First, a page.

Weinberg Introduces Bills Expanding Public Records Law, Updating Open Public Meetings Act

Measures Will Ensure More Transparency and Openness from All Levels of Government in New Jersey

TRENTON – Senator Loretta Weinberg, a leading proponent in the State Legislature of top-to-bottom ethics reform for all levels of government in New Jersey, announced today the introduction of two bills designed to increase the public’s access to government records and meetings.

“It may sound trite and cliché at this point, but it’s been proven true time and time again – the best disinfectant for government impropriety is the cleansing light of public scrutiny,” said Senator Weinberg, D-Bergen. “When members of the public have full, unfettered access to their elected leaders and to public documents and records, there’s fewer opportunities for the few unscrupulous individuals to take advantage of the public trust. These bills are intended to close down some loopholes in the public records law, and bring the Open Public Meetings Act into the 21st Century.”

The first bill in the transparency package would name the Open Public Records Act (OPRA) the “Martin O’Shea Open Public Records Act” in honor of the former reporter and editor with the New York Times and longtime public records advocate who passed away in December of last year. The bill makes various reforms to close loopholes in the law that have allowed records custodians throughout New Jersey to ignore the transparency intent of the original legislation since OPRA was adopted in 2001.

“Martin devoted his entire life to creating more access to records and openness into the inner workings of government,” said Senator Weinberg. “He worked side by side with good government advocates to help draft the reforms in the State’s OPRA law that are contained in this bill. It’s absolutely fitting and proper that we recognize his life’s mission, and pay respect to a giant in the area of government transparency.”

Senator Weinberg’s bill would establish Statewide copy fee standards for letter-sized documents (10 cents per page) and legal-sized documents (15 cents per page), to avoid exorbitant copy fees which create a disincentive for records requests. The bill would require prompt and immediate attention to requests for records from the public, and would allow members of the public to request records in the name of OPRA without having to rely on specific forms or other bureaucratic hurdles. Public records custodians also would have to give a reason when information is redacted from a public record, in order to ensure that the redacted information falls into the exempted category of the open public records law.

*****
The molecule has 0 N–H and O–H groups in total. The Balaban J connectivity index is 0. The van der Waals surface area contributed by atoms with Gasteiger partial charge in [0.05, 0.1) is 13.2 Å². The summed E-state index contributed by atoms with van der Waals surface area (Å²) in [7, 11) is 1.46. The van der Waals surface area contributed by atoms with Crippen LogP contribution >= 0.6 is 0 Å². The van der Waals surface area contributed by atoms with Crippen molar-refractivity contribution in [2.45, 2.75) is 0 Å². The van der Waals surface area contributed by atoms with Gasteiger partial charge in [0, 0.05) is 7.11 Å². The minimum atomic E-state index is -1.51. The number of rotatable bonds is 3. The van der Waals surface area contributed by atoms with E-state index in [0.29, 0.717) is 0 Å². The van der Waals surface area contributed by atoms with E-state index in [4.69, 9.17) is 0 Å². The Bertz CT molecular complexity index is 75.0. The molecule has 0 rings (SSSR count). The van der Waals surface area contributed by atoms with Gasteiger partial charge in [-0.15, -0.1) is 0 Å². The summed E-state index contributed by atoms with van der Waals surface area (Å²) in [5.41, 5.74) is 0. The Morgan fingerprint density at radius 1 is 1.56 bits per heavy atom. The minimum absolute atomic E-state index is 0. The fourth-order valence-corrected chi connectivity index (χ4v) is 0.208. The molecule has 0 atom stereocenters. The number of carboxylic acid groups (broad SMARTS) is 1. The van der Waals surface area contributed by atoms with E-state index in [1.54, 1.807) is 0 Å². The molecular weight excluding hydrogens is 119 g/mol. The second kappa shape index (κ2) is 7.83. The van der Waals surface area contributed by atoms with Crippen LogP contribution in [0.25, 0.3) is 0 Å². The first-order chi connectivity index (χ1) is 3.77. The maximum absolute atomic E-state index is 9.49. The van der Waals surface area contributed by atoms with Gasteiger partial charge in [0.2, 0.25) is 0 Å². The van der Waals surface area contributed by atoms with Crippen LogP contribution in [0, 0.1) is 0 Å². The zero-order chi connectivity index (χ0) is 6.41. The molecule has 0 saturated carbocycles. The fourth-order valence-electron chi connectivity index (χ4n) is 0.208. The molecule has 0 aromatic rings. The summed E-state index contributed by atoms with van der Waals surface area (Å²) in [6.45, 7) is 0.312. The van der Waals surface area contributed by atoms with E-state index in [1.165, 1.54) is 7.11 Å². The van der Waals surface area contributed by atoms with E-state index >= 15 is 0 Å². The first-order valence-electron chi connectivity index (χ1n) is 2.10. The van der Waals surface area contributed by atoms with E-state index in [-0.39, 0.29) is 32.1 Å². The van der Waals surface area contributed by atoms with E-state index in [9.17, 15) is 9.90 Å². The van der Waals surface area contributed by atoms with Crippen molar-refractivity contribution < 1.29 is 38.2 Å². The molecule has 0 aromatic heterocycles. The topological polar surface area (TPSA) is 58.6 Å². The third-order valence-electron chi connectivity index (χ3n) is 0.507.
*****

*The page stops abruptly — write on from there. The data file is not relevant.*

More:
“There are cases when government records have to be kept from public view, especially when issues of national security or personal confidentiality are concerned,” said Senator Weinberg. “But by and large, the public has an overwhelming right to access government records, and this bill clarifies that right. Public records custodians are as accountable to the people as any other elected or appointed public figure, and it’s time that they serve the public, not their own interests.”

The second bill in the package would make various changes to the Senator Byron M. Baer Open Public Meetings Act to update the law and account for new modes of communication made possible by the technology boom. The bill would prohibit members of a public body from communicating privately with other members or agency staff via electronic means during the course of a public meeting, and would clarify that any gathering of the members of a public body, whether in person or via e-mail, instant messaging or similar technology, is subject to the same reporting and access requirements as any other public meeting. It would require that all State boards, independent authorities, redevelopment entities and other quasi-governmental organizations adhere to the Sunshine Law and would prohibits public agencies and organizations from denying any member of the public the right to record, videotape, photograph or broadcast any public meeting. The bill also would require that the meeting’s minutes, agendas, and schedules be posted on the Internet when a public body has an Internet Web site.

“The Open Public Meetings Act was groundbreaking in its time, but provisions of the law have not stood the test of time,” said Senator Weinberg. “In the era of mobile communications and the Internet, the meetings access and notification rules that worked in the 1970s and 1980s no longer apply. This bill provides a much-needed update to our State’s Sunshine Law, and ensures the intent of the bill – government accountable to the people it represents – will be realized in the Garden State.”

Both bills will be referred to the Senate State Government, Wagering, Tourism and Historic Preservation Committee. Senator Weinberg expressed her hope that the Committee would act quickly to bring OPRA and the Sunshine Law into conformity with legislative intent and modern methods of communication.

“The people of New Jersey have waiting long enough for real, meaningful access to the inner workings of government,” said Senator Weinberg. “It’s time that we make open, accountable government a reality in the Garden State.”

Click Here to View a Copy of Senator Weinberg’s bill updating the Open Public Records Act

Click Here to View a Copy of Senator Weinberg’s bill updating the Open Public Meetings Act